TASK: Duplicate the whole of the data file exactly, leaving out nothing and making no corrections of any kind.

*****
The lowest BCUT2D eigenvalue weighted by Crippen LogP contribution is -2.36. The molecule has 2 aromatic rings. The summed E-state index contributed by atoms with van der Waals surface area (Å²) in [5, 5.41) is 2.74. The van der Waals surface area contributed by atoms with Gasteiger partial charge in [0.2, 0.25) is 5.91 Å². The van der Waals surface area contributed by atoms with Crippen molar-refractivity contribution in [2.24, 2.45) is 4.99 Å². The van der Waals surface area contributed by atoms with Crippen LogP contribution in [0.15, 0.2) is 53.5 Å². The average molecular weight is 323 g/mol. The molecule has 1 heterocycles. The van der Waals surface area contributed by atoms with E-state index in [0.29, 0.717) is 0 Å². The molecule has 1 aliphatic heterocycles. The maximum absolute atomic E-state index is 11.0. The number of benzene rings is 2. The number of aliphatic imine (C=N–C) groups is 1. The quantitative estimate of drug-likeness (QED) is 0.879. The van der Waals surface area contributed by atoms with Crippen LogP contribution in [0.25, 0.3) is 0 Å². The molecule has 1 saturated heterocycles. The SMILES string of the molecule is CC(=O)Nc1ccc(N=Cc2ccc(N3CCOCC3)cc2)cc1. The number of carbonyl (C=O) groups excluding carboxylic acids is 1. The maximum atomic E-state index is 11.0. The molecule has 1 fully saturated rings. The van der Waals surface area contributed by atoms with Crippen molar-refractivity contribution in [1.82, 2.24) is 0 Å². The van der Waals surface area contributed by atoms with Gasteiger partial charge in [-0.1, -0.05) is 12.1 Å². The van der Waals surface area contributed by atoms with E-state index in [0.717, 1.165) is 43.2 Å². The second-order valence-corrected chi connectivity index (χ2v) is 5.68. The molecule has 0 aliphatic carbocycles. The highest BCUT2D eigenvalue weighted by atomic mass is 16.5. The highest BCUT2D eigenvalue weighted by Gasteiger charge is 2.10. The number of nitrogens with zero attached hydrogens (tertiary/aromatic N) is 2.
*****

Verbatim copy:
The lowest BCUT2D eigenvalue weighted by Crippen LogP contribution is -2.36. The molecule has 2 aromatic rings. The summed E-state index contributed by atoms with van der Waals surface area (Å²) in [5, 5.41) is 2.74. The van der Waals surface area contributed by atoms with Gasteiger partial charge in [0.2, 0.25) is 5.91 Å². The van der Waals surface area contributed by atoms with Crippen molar-refractivity contribution in [2.24, 2.45) is 4.99 Å². The van der Waals surface area contributed by atoms with Crippen LogP contribution in [0.15, 0.2) is 53.5 Å². The average molecular weight is 323 g/mol. The molecule has 1 heterocycles. The van der Waals surface area contributed by atoms with E-state index in [0.29, 0.717) is 0 Å². The molecule has 1 aliphatic heterocycles. The maximum absolute atomic E-state index is 11.0. The number of benzene rings is 2. The number of aliphatic imine (C=N–C) groups is 1. The quantitative estimate of drug-likeness (QED) is 0.879. The van der Waals surface area contributed by atoms with Crippen LogP contribution in [0.25, 0.3) is 0 Å². The molecule has 1 saturated heterocycles. The SMILES string of the molecule is CC(=O)Nc1ccc(N=Cc2ccc(N3CCOCC3)cc2)cc1. The number of carbonyl (C=O) groups excluding carboxylic acids is 1. The maximum atomic E-state index is 11.0. The molecule has 1 fully saturated rings. The van der Waals surface area contributed by atoms with Crippen molar-refractivity contribution in [1.82, 2.24) is 0 Å². The van der Waals surface area contributed by atoms with Gasteiger partial charge in [-0.1, -0.05) is 12.1 Å². The van der Waals surface area contributed by atoms with E-state index in [0.717, 1.165) is 43.2 Å². The second-order valence-corrected chi connectivity index (χ2v) is 5.68. The molecule has 0 aliphatic carbocycles. The highest BCUT2D eigenvalue weighted by atomic mass is 16.5. The highest BCUT2D eigenvalue weighted by Gasteiger charge is 2.10. The number of nitrogens with zero attached hydrogens (tertiary/aromatic N) is 2.